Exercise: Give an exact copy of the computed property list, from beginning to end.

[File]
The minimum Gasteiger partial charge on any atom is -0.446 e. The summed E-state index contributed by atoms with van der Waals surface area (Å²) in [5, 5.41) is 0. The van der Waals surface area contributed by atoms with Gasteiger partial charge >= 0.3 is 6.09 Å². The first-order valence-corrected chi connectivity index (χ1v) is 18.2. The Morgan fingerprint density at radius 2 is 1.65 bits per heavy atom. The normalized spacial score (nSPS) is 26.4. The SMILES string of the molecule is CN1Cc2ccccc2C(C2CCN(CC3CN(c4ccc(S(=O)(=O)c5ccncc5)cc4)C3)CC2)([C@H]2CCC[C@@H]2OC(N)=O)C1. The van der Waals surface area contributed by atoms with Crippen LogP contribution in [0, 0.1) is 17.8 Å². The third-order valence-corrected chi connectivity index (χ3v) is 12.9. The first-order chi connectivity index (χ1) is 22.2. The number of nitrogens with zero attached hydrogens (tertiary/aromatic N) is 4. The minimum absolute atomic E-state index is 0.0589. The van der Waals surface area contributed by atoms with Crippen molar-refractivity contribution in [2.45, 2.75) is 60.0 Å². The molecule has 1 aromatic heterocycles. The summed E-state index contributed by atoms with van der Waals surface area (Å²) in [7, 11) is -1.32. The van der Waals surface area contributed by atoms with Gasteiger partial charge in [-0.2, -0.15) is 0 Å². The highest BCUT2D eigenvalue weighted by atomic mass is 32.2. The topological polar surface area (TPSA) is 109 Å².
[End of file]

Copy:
The minimum Gasteiger partial charge on any atom is -0.446 e. The summed E-state index contributed by atoms with van der Waals surface area (Å²) in [5, 5.41) is 0. The van der Waals surface area contributed by atoms with Gasteiger partial charge >= 0.3 is 6.09 Å². The first-order valence-corrected chi connectivity index (χ1v) is 18.2. The Morgan fingerprint density at radius 2 is 1.65 bits per heavy atom. The normalized spacial score (nSPS) is 26.4. The SMILES string of the molecule is CN1Cc2ccccc2C(C2CCN(CC3CN(c4ccc(S(=O)(=O)c5ccncc5)cc4)C3)CC2)([C@H]2CCC[C@@H]2OC(N)=O)C1. The van der Waals surface area contributed by atoms with Crippen LogP contribution in [0, 0.1) is 17.8 Å². The third-order valence-corrected chi connectivity index (χ3v) is 12.9. The first-order chi connectivity index (χ1) is 22.2. The number of nitrogens with zero attached hydrogens (tertiary/aromatic N) is 4. The minimum absolute atomic E-state index is 0.0589. The van der Waals surface area contributed by atoms with Crippen molar-refractivity contribution in [2.45, 2.75) is 60.0 Å². The molecule has 1 aromatic heterocycles. The summed E-state index contributed by atoms with van der Waals surface area (Å²) in [7, 11) is -1.32. The van der Waals surface area contributed by atoms with Gasteiger partial charge in [-0.2, -0.15) is 0 Å². The highest BCUT2D eigenvalue weighted by atomic mass is 32.2. The topological polar surface area (TPSA) is 109 Å².